I choose NO…i wont group the AFCI and GFCI within the rhelm of turning off the service to the structure. The SOP calls for the AFCI and GFCI to be tested but not to disconnect the main…if that is what you are asking.
I will answer that one with a cut and paste from my response on the other thread though I think your question was directed at Joe.
Silly question since having a disconnect at the compressor equipment is required and nobody here would cop to not noting or observing the absence of required material items.
We are all professional I hope.
As far as the survey goes I just want to get it straight that no one is going around flipping all the breakers and if they are I want to know why and how many are.
Chuck aren’t you also curious as to the responses?
Where did that come from? No one ever stated that.
I do not shut off or reset tripped breakers, there are shut off or tripped for a reason.
I test GFCI’s with the button and/or tester at GFCI only. I ONLY push the test button on AFCI’s in vacant homes. Been there done that in ocuupied home and heard the dreaded “My computer just shut off, what the h#ll did you do?” and that is not gonna happen again.
I do however pull every fuse block and removed the dead front from every AC disconnect (not running or under load) to check wiring and fuse size. I also do this on every spa disconnect for same reason. In about 60% of the AC disconnects there are either wiring problems or improper sized fuses. Yesterday the AC disconnect was missing the ground wires and the AC nameplate called for a max 40 amp fuse and the fuses installed were 60 amp.
The only disconnects we see out here are for the AC condensing units, electric spas, we do not have fused disconnects on furnaces. When doing pools and spas the timer gets opened and the wire cover comes out (most are broken or missing)to check wiring in them also. If the pool equipment has the control center type sub panel built in the dead front comes off of those also. I do pull the dead fronts on all main and sub panels even the dreaded Zinsco and FPE panels (well all but 2 or 3 in 10 years).
OK I need to reword.
What if you have a fused main panel with cartridge fuses behind the pullout.
Do you pull the main or not and if not how is that different ?
I am expecting you to say it is because that is only one system component at the A/C but it seems it would be even more important to check the main panel to be sure there is not an inside the home danger.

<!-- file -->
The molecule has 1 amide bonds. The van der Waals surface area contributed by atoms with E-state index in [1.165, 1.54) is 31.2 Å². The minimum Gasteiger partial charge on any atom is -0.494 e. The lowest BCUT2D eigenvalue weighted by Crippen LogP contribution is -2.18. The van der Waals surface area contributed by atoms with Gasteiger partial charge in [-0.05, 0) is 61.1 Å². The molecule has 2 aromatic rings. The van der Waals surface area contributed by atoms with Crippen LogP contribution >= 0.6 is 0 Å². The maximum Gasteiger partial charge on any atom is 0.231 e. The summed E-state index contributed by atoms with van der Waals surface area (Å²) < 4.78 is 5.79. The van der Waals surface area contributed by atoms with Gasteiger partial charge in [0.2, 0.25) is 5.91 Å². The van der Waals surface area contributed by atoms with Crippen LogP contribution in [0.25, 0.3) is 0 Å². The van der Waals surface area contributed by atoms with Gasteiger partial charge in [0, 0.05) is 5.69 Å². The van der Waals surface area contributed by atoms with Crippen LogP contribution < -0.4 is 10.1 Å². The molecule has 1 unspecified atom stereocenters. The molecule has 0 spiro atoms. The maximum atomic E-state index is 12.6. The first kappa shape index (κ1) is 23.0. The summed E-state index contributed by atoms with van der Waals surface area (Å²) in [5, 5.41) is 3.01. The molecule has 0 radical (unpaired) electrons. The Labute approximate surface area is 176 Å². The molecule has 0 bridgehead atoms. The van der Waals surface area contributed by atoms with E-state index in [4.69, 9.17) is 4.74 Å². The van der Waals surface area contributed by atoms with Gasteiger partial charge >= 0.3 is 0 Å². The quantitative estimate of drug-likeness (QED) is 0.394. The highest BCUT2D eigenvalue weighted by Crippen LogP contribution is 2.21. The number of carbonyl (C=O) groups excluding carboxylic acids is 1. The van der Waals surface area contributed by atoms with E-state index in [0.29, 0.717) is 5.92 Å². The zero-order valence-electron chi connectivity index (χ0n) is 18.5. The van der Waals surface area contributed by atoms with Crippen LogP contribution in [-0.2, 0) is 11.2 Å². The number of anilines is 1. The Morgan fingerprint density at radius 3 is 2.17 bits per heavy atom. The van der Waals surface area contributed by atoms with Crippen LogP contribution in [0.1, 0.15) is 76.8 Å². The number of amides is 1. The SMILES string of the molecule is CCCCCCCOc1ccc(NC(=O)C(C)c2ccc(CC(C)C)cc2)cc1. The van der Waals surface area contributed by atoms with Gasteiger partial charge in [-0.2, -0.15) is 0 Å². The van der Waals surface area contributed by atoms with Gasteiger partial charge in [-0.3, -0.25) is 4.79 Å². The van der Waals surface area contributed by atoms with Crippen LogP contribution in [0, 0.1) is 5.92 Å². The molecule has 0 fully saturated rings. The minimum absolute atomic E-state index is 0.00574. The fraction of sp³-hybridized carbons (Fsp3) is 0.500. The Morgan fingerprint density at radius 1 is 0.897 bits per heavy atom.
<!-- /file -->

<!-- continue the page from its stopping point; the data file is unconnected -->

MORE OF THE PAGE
OH ,I never pull FPE or Zinsco as a general rule since I have run into some of them with loose breakers and I think it would be best to have an Electrician certify them as OK.If you feel comfortable doing so , knock your socks off but do not jump out of your shoes.
Seriously the best way to check them may be to physically give them a wiggle and sometimes that appears unsafe.
Fused mains on a vacant house I will pull, occupied no. There are not that many fused mains here in California as insurance companies tend to not like them. The ones that do exist here and I have run across I have been able to see the labels on the fuse. Fused mains are mostly on commercial around here, same for that vacant I will pull, occupied no.
Pulling a main fuse on an occupied property would shut all electrical systems down same a tripping the main breaker. I will not do that.
As to the Zinsco and FPE’s they can be a hair rasing experience. I have found that the Zinsco’s are easier to deal with than the loose FPE’s.
Typically the AC Disconnect is simply a pull out type and all I need to verify is its ratings. So I have no need to pull this disconnect. if it has no label then honestly pulling it wont tell me anything so I look at the conductor sizes in accordance with the nameplates and then check the protection within the panel that supplies it.
Remember thats when I am wearing my “Home Inspector” hat…
I’ve never pulled a disconnect or opened a box on the breaker, but was with a HVAC guy today and when he flipped the breaker for the outside condenser, the unit didn’t shut off. Opened the box and apparently the breaker was bad because they pulled the hot from the breaker and wired direct bypassing the breaker. Seeing that makes me wonder if I should be.
Good enough for me, though a picture on the other thread that was posted where a guy did the penny trick by wrapping aluminum foil around the cartridges.
I guess I might miss that one even if I pulled them out for the next 20 years though.